Citizen Sleuth Exposes Shocking Faults Built into Diebold Election SYstems
The spread of computerized voting has carried with it an enormous potential for electronic skulduggery. In 2003, Bev Harris, a citizen sleuth and the author of Black Box Voting: Ballot Tampering in the 21st Century, made a shocking and game-changing discovery: Diebold, then one of the primary manufacturers of voting machines, had left the 40,000 files that made up its Global Election Management System (GEMS) on a publicly accessible website, entirely unprotected.
Diebold was never able to explain how its proprietary tabulation program ended up in such an exposed position. Harris downloaded the files, and programmers worldwide pounced, probing the code for weaknesses. The wall of secrecy, said Harris, began to crumble.
GEMS turned out to be a vote rigger's dream. According to Harris' analysis, it could be hacked, remotely or on-site, using any off-the-shelf version of Microsoft Access, and password protection was missing for supervisor functions. Not only could multiple users gain access to the system after only one had logged in, but unencrypted audit logs allowed any trace of vote rigging to be wiped from the record.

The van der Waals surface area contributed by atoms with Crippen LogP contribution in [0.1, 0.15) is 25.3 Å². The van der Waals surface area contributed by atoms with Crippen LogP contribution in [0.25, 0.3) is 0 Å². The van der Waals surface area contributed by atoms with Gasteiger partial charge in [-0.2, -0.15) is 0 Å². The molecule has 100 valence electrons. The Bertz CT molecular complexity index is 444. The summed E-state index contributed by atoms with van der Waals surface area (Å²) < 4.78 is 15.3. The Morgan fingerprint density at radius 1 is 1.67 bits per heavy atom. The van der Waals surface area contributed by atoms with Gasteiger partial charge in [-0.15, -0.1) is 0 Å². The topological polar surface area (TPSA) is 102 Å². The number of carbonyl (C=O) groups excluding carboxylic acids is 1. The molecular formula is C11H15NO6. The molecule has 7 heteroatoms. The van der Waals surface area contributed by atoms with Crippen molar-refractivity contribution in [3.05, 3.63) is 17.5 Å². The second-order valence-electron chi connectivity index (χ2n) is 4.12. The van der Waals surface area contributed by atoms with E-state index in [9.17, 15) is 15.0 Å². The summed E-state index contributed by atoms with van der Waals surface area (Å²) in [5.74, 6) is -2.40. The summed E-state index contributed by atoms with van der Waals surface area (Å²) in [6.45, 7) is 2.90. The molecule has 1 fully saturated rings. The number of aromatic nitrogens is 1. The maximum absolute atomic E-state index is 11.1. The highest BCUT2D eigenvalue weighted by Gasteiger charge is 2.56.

The public unmasking of GEMS by an average citizen (who was not a programmer herself) served as a belated wake-up call to the world's leading computer-security experts, who finally turned their attention to America's most widely used voting systems.
Damning reports have since been issued by researchers from Johns Hopkins, Princeton, Rice, and Stanford Universities, the Brennan Center for Justice, and the Government Accountability Office (none of them institutions hospitable to tinfoil hat conspiracy theorists). Experts describe appalling security flaws, from the potential for system-wide vote-rigging viruses to the use of cheap, easily replicated keys; the same kind used on jukeboxes and hotel minibars—to open the machines themselves.
In 2005, the nonpartisan Commission on Federal Election Reform, chaired by Jimmy Carter and James Baker, stated unequivocally that the greatest threats to secure voting are insiders with direct access to the machines: "There is no reason to trust insiders in the election industry any more than in other industries."